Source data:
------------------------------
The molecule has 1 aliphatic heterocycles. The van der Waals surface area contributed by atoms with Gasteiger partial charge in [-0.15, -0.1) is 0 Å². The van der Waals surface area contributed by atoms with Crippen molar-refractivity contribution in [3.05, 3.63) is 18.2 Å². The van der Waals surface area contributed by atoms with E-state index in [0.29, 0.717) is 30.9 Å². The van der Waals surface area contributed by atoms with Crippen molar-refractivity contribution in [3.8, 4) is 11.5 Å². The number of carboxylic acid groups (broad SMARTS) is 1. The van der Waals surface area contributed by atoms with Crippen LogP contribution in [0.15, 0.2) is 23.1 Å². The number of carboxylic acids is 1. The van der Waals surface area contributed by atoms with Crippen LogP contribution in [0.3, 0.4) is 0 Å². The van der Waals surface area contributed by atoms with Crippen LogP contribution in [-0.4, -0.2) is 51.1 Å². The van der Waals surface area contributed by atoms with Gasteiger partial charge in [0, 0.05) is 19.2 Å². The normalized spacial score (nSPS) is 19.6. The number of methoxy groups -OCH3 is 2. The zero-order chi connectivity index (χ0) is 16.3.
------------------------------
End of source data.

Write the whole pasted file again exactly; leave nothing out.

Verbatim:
The molecule has 1 aliphatic heterocycles. The van der Waals surface area contributed by atoms with Gasteiger partial charge in [-0.15, -0.1) is 0 Å². The van der Waals surface area contributed by atoms with Crippen molar-refractivity contribution in [3.05, 3.63) is 18.2 Å². The van der Waals surface area contributed by atoms with E-state index in [0.29, 0.717) is 30.9 Å². The van der Waals surface area contributed by atoms with Crippen molar-refractivity contribution in [3.8, 4) is 11.5 Å². The number of carboxylic acid groups (broad SMARTS) is 1. The van der Waals surface area contributed by atoms with Crippen LogP contribution in [0.15, 0.2) is 23.1 Å². The number of carboxylic acids is 1. The van der Waals surface area contributed by atoms with Crippen LogP contribution in [0.3, 0.4) is 0 Å². The van der Waals surface area contributed by atoms with Crippen LogP contribution in [-0.4, -0.2) is 51.1 Å². The van der Waals surface area contributed by atoms with Gasteiger partial charge in [0, 0.05) is 19.2 Å². The normalized spacial score (nSPS) is 19.6. The number of methoxy groups -OCH3 is 2. The zero-order chi connectivity index (χ0) is 16.3.